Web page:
Safely collecting hot flows from Android native UI

Photo: Merlene Goulet from Unsplash

Along with the coroutine adoption, StateFlowbecomes an alternative observable data holder for LiveDatasince StateFlowhas almost all the functionalities of LiveDatawithout the main thread confinment. On top of following the best practice of the safer way to collect flows from Android UI, this story covers another common pitfall in detail.

Setup

I would like to display 2 text views and 1 button:

  • First text view: Display a number X.
  • Second text view: Display X² reactively.
  • Button: Upon click, increments the number X.

Apologize for the Jetpack Compose fans, I am still going to define the layout in XML with ViewBinding.

The data structure can be defined in the ViewModel :

To subscribe to these flows in the activity, I would use lifecycleScope.launchX to collect them, just like collecting LiveData in the old days:

Bug

When I run the app, I am expecting to see that every time I click the button, both text views will be updated, the first one with the new X and the second one with the new X².

Let’s run the app and see!

What is happening? Why is the second text view not showing X²?

Cause

Reading the documentation of StateFlow , there is an important piece of information: State flow never completes. From the implementation side, StateFlowImpl has a while(true) loop that does not exit normally.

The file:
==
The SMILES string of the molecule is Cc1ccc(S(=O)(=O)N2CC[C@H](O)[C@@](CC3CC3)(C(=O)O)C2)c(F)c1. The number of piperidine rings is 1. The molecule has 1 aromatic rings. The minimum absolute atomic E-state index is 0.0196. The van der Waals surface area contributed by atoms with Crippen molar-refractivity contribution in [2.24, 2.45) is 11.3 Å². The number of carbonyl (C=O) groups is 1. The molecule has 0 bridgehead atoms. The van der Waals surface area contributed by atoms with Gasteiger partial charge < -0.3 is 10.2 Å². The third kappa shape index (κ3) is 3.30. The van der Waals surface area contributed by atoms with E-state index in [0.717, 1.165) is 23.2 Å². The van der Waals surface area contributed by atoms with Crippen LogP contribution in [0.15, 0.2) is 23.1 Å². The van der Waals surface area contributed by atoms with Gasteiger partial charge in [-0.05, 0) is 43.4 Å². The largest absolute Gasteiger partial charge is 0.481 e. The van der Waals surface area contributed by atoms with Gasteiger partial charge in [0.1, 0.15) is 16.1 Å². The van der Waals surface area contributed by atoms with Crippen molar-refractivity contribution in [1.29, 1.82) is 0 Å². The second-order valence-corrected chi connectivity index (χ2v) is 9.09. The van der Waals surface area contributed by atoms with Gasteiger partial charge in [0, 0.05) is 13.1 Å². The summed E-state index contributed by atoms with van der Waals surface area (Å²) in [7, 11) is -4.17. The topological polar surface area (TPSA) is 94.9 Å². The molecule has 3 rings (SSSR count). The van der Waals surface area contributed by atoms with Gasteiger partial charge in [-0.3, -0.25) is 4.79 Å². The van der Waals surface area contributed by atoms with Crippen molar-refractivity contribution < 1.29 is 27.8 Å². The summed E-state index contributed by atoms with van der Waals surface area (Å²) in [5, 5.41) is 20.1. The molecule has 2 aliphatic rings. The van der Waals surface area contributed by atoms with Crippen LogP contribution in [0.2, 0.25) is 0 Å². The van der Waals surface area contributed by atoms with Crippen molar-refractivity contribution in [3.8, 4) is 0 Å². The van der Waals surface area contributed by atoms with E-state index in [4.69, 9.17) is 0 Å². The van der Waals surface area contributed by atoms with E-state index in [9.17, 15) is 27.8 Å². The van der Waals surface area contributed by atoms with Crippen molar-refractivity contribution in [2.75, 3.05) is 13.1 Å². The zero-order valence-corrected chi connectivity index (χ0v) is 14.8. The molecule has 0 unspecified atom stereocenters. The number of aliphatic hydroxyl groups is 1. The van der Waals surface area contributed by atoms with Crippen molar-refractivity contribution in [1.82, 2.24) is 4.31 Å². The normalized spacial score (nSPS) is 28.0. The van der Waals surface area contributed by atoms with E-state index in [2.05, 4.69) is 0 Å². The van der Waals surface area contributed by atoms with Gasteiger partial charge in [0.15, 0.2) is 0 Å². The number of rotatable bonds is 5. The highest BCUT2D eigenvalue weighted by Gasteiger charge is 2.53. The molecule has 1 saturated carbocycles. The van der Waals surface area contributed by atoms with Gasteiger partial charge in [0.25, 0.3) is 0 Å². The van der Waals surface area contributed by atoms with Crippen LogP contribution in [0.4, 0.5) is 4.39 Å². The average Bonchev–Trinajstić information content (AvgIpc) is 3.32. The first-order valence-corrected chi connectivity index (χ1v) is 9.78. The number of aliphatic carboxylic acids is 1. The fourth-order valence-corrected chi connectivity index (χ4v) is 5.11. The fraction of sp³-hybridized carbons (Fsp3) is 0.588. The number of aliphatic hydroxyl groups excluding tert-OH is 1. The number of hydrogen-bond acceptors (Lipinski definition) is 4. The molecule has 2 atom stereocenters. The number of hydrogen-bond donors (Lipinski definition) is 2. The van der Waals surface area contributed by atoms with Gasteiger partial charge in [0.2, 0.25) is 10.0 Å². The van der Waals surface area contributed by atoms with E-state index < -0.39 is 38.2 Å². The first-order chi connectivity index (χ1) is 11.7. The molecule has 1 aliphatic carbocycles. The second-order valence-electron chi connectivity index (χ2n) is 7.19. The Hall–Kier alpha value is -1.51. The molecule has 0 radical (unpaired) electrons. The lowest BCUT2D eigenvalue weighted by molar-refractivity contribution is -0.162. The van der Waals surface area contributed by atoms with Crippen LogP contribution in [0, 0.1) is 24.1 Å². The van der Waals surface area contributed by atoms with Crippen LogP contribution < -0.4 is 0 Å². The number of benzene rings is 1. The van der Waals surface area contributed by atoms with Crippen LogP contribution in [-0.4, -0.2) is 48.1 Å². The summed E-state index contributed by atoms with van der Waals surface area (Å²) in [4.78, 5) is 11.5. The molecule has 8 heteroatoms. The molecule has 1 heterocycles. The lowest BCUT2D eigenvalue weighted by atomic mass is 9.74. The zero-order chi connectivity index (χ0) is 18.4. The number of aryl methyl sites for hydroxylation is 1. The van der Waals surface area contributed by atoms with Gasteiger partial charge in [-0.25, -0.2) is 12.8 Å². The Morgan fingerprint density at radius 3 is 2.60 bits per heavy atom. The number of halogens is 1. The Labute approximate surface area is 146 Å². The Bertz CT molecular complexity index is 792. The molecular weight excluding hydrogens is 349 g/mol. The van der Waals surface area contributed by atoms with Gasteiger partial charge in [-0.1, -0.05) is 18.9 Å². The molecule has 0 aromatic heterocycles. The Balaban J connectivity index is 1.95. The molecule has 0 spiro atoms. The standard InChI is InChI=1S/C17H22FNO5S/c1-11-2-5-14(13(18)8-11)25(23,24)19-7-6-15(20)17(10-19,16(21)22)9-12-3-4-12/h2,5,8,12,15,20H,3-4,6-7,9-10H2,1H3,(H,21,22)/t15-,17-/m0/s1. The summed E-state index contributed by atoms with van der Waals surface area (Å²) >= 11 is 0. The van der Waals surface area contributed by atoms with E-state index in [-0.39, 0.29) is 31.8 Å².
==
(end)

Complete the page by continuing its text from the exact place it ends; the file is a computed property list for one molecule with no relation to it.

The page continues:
Since we are subscribing a hot flow sourceFlowin the coroutine, the subsequent operations inside the coroutine will not ever be executed.

lifecycleScope.launchWhenResumed {
viewModel.sourceFlow.collect {
binding.sourceFlow.text = it.toString() // Execution stops here
}
viewModel.transformedFlow.collect {
binding.transformedFlow.text = it.toString()
}
}

Note that if the upstream flow does not complete, the downstream flow does not complete either. In our case, sinkFlow won’t be complete. Therefore, it is not possible to infer the completability of a Flowpurely on its type.

Another good learning, as pointed out by other folks, is that Flow.collect() runs in the calling coroutine.

Fix

The fix is to break up the coroutine and launch an individual one for each subscriber. We can do it in the following way:

lifecycleScope.launchWhenResumed {
viewModel.sourceFlow.collect {
binding.sourceFlow.text = it.toString()
}
}

lifecycleScope.launchWhenResumed {
viewModel.transformedFlow.collect {
binding.transformedFlow.text = it.toString()
}
}

Or we could also use Flow.flowWithLifecycle() to resolve the problem.

Seeing is believing:

Learning

Because we can’t tell whether a Flow would complete or not based on its type, we need to inspect to setup logic of Flow setup logic to completability. Defensively, we could extract every collect into an individual coroutine.

This pitfall makes StateFlow much more delicate that LiveData, because wiring up the observation logic from top to bottom does not introduce such an issue at all.

--

--

--

Android Developer@Instacart

Love podcasts or audiobooks? Learn on the go with our new app.

Recommended from Medium

Android BDD with Robolectric and Espresso — how to refactor your Android project tests

Implementing Android Open Accessory Protocol

#1 Daily Issues -Android

A Simple Mobile Media Reminder Made with Flutter

Android 12 Privacy Changes For Location

Use Firebase to Optimize Share Campaign

How to run Android “App Crawler” testing tool

These tools would make Android Development more fun

Get the Medium app

A button that says 'Download on the App Store', and if clicked it will lead you to the iOS App store
A button that says 'Get it on, Google Play', and if clicked it will lead you to the Google Play store
Chao Zhang

Chao Zhang

Android Developer@Instacart

More from Medium

Bloody (Android) Handlers

Requesting Multiple Permissions in Jetpack Compose…

Start with GraphQL in baby steps for Android

The case against Rx for going async on Android